In nineteen ventures into the future, Mark Rich moves from a moving moment during human-alien contact, in "Across the Sky" ... to madcap conflict between Human and Vegetable, in the antic "Foggery" ... to a vision of life in Venusian orbit, in "The Apples of Venus" — the story SF giant Robert Silverberg called "science fiction in the classic mode, a contemporary version of the sort of work that makes old-timers speak with warm nostalgia of John W. Campbell's famous magazine Astounding Science Fiction of fifty years ago.
"Rich turns out new wrinkles on common genre themes in this eloquent debut collection. There's some entertaining satire—such as "The Real Thing,' where 'cash' is a dirty word and clones are sent out as dating surrogates—but more impressive are the ruminations on human-alien connection. In the particularly notable 'Forever Down the Ringing Grooves,' astronaut and diplomat Jack Lackstrum rushes jealously back to Earth after the alien Transtellars ignore his welcome signals and begin communicating directly with anyone they meet, but he finds first contact is nothing like he imagined. This diverse collection also includes 'Smoking Gun,' a well-constructed and clever SF mystery, and plausible political struggles over the future of humanity's space ventures in 'Impossible Alone' and 'The Never-Winner.' Readers who enjoy old-fashioned SF will appreciate these short, straightforward tales." —Publisher's Weekly
"Rich’s stories—gathered from Analog, Asimov’s, and elsewhere—range from the thoughtful and serious to completely off the wall. The collection opens, in 'Across the Sky,' with the conversation that might transform the relationship between humans and the alien Stooka, and concludes, in 'The Apples of Venus,' with an extraordinary vision of seeding Venus with life and the politics surrounding humans who’ve lived their whole lives in low-gravity environments vis-à-vis earthbound humans. In 'Overdue,' in which human lives are checked out like library books by some mysterious other, Rich muses on memories of libraries. The collection also includes several pieces of poetry, miniature musings on the same kinds of themes Rich approaches in the stories. As is often the case, introductory notes constitute a welcome addition and provide a bit of insight into the author’s attitudes and inspirations for each piece." —Booklist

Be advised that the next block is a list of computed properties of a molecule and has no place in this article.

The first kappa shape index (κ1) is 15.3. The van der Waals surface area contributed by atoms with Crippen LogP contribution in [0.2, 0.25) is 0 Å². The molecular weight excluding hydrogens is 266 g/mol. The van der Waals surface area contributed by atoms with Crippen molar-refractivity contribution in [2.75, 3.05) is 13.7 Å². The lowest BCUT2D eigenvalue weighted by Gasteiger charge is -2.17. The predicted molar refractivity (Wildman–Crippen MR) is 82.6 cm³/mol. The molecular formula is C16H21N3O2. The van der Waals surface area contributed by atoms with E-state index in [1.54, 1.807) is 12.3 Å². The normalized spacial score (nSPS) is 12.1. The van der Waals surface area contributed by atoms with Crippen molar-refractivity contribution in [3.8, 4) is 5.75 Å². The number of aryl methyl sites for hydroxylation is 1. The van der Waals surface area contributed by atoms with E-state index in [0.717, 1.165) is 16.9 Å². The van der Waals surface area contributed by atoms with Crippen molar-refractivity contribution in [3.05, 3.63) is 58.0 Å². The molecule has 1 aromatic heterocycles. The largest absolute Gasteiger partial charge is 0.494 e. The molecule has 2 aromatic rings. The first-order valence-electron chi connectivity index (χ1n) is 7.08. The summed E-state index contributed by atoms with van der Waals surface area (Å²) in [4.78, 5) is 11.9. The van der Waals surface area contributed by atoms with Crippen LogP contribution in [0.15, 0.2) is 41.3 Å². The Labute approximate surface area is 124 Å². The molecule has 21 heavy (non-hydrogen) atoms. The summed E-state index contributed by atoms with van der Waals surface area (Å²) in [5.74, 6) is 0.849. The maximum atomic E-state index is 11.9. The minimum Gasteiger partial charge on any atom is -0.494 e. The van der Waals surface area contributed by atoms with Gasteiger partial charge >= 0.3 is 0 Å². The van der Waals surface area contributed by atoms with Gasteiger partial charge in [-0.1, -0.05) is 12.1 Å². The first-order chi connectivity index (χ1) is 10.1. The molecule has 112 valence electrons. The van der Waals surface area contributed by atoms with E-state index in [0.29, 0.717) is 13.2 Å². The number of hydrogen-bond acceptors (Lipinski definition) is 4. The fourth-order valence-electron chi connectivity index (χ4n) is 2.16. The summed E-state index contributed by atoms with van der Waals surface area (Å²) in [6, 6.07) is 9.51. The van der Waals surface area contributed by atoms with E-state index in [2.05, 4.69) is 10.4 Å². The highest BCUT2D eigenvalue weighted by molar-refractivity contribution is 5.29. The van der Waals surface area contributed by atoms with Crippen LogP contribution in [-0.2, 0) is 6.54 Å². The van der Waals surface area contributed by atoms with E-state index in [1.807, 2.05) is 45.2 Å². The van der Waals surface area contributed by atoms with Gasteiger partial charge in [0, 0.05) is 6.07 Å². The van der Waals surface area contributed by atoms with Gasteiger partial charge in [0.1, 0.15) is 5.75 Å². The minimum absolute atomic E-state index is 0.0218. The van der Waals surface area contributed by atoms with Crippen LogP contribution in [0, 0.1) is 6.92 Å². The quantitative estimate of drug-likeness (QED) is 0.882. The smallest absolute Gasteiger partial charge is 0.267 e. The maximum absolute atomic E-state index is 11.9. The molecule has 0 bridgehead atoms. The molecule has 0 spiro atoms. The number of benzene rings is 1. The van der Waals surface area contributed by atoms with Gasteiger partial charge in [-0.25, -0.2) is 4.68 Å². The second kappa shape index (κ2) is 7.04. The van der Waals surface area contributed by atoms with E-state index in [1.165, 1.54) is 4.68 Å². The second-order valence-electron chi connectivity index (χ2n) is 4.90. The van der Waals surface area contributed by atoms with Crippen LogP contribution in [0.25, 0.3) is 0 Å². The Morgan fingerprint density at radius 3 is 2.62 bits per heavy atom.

"Science Fiction comes in many flavors. Across the Sky is a collection of short science fiction from Mark Rich, who gives a great variety of tone and topic in his anthology. Ranging from the troubles with evolution when it comes to vegetables, contact with alien races, and life when orbiting other planets, Across the Sky is filled with a story for every sci-fi fan." —The Midwest Book Review
Critical Mass Don D'Ammassa
"Mark Rich is another of those writers whose name I recognized but whose work I’ve read over such an extended period of time that I had no strong image of him as a writer. This collection helped to bring those wandering memories together. There are almost twenty stories here, most of which I’d read previously and several of which I remembered when I read them again. There is a strong component of harder science fiction than with many of his contemporaries, and aliens, other worlds, space travel, and other familiar devices are common here. There’s even a touch of humor. Among my favorites were 'The Apples of Venus,' 'Staying the Course,' 'The Smoking Gun,' and the title story. Rich is a writer in the more traditional vein of SF, with strong story telling talents and a pervading sense of the wonder of the universe." —Don D'Ammassa, Critical Mass
"Mark Rich's stories have a warmth and depth of spirit—human and otherwise—that is uncommon in science fiction today. I enjoyed Across the Sky." —Allen Steele, author of Coyote
"Great stories play like movies in your head. Scenes and characters from Mark Rich's stories will stay with you long after the lights come up." —Steven L. Burns, author of Flesh and Silver